Ron Hutcherson, the only other driver to finish on the same lap as Gould, finished second to wrap up the season point championship. A. Arnold, the only other driver with a chance to overtake Hutcherson for the point lead in the ARCA championship finale, was knocked out of contention early when he was involved in the most serious on-track accident of the day.

Bobby Watson, who started on the outside of the front row, led from the second lap until he blew a tire in the third turn on lap 108, and hit the guardrail. Arnold, Watson’s teammate, had no place to go and crashed into Bobby, sending Watson to the local hospital where he was listed in satisfactory condition with chest injuries.

The most spectacular accident of the day, however, occurred in the pit area after John Sellers, whose car had been backfiring, drove in for a pit stop. Sellers’ car was put on a jack to change a tire while his crew began to refuel the machine while it was still running.

The car backfired again while the fuel was being poured, causing a fire. No one was injured but it took more than an hour for the race to continue because all of the speedway fire extinguishing equipment was used up and more had to be obtained.

Fourth place finisher Mike Johnson, who received some relief driving from Jack Shanklin, was disqualified and moved back to last place for running oversized tires.

Results –

  1. Bruce Gould
  2. Ron Hutcherson
  3. Dave Dayton
  4. Cliff Hamm
  5. Delmar Clark
  6. Eddie Tearman
  7. Ralph Young
  8. Iggy Katona
  9. Wayne Trinkle
  10. Bill Jackson
  11. Bill Clemons
  12. Jim Osgar
  13. Johnny Banks
  14. Tom Culbertson
  15. Ed Richardsville
  16. John Sellers
  17. Danny Dean
  18. Wayne Watercutter
  19. Bobby Watson
  20. A. Arnold
  21. Kenny Kirby
  22. Jack Shanklin
  23. Jeff Faber
  24. Bob Thomas
  25. Jim Yates
  26. N.D. Copley
  27. Tony Schiller
  28. Gen Smith
  29. Kenny Black
  30. Ross Smith
  31. Grant Wilmont
  32. Bobby Sands
  33. Jim Clark
  34. Mike Johnson

Friday, September 20, 2013

1970 - Noble cops season crown at Tri-Oval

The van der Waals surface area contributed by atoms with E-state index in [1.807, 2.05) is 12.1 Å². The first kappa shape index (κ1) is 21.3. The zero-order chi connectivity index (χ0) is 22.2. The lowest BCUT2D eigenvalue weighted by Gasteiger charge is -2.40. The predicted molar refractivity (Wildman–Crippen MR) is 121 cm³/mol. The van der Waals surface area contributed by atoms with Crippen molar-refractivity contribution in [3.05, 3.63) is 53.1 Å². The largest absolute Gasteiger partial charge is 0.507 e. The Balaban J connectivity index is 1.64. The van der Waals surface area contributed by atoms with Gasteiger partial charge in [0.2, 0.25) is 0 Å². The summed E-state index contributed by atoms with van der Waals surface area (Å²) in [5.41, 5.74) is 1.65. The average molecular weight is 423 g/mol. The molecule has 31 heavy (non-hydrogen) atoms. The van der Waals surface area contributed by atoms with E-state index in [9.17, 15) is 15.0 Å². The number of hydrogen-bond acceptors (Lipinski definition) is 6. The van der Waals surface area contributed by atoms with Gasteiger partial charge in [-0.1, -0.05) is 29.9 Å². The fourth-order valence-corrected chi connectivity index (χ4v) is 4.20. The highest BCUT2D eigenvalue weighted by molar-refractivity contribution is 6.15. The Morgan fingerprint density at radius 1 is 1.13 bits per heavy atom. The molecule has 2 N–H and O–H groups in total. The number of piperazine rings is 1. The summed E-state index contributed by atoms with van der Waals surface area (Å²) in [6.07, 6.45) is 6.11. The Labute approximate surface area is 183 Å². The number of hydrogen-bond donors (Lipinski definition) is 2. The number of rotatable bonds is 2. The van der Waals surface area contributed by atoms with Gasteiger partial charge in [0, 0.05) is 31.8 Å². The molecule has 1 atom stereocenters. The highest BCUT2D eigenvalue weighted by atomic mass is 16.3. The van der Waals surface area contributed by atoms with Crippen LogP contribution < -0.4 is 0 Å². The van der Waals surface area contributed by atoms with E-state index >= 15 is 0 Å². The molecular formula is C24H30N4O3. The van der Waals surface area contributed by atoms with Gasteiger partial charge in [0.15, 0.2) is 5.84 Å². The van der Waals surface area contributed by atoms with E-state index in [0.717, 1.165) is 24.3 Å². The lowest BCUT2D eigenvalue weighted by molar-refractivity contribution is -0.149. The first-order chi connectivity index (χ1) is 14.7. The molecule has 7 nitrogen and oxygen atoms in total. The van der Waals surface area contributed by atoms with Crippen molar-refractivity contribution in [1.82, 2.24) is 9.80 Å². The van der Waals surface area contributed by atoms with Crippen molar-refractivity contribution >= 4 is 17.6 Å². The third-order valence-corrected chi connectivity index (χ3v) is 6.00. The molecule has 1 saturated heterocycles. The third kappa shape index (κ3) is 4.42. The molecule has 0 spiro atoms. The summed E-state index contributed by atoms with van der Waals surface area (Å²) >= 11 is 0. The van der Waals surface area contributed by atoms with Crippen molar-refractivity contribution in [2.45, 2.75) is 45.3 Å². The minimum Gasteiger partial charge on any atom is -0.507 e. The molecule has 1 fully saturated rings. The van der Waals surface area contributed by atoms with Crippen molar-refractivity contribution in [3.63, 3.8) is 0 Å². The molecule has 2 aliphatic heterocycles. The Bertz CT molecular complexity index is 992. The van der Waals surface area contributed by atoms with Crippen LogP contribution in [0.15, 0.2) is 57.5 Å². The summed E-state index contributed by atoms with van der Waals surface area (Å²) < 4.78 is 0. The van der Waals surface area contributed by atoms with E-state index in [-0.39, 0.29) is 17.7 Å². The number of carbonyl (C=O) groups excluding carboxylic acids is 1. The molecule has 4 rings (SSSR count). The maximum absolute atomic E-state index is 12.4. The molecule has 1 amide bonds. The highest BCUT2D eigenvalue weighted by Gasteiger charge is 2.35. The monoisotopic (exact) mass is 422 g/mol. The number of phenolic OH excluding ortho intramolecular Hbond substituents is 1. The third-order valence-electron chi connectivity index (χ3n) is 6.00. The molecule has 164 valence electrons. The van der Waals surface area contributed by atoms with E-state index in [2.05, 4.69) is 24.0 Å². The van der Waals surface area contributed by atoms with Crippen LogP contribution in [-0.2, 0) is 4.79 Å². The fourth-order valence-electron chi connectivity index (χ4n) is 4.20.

Fountain City, Wis., (September 20, 1970) - The victory had been a long time a coming and it left a grimy but jubilant Dave Noble slumped wearily over the hood of his 1970 Chevelle.
Noble had fought a grueling 40-lap challenge from Rich Olson at Tri-Oval Speedway to score his first feature victory since June 6 — a triumph that not only earned him the season championship trophy but more importantly $550 for the season point title.
Noble entered the feature in second place and 66 points behind veteran Paul Fitzpatrick of Rochester. The victory was worth 75 points, but had Fitzpatrick finished in the money the title would have been his. 
But the trouble that had frustrated Noble for much of the season (he had led the point race for better than a month at the beginning of the season) Sunday befell Fitzpatrick in spades.
Noble jumped into the lead on the first of the 40 laps but Fitzpatrick was a close second for 14 laps. Then front-end trouble left Fitzpatrick jammed against the fence and out of the race.
Noble allowed Olson to grab the lead with 18 laps to run, retrieved the advantage with seven laps left and withstood both tire trouble and Olson to win.
When the two right-tide tires on his Chevelle went flat before be could coast to a stop following the checkered flag, Noble was elated.
“Troubles, yes we had them,” he noted, “but this more than makes up for anything that happened.
What a day!” Olson walked up, offered his hand and a smile.
“You drove some race, friend,” praised Noble. “That was a fine driving job. I don't know when I’ve driven in a tougher race.”
Fitzpatrick had watched the finish of the race from the grandstand and was a picture of dejection.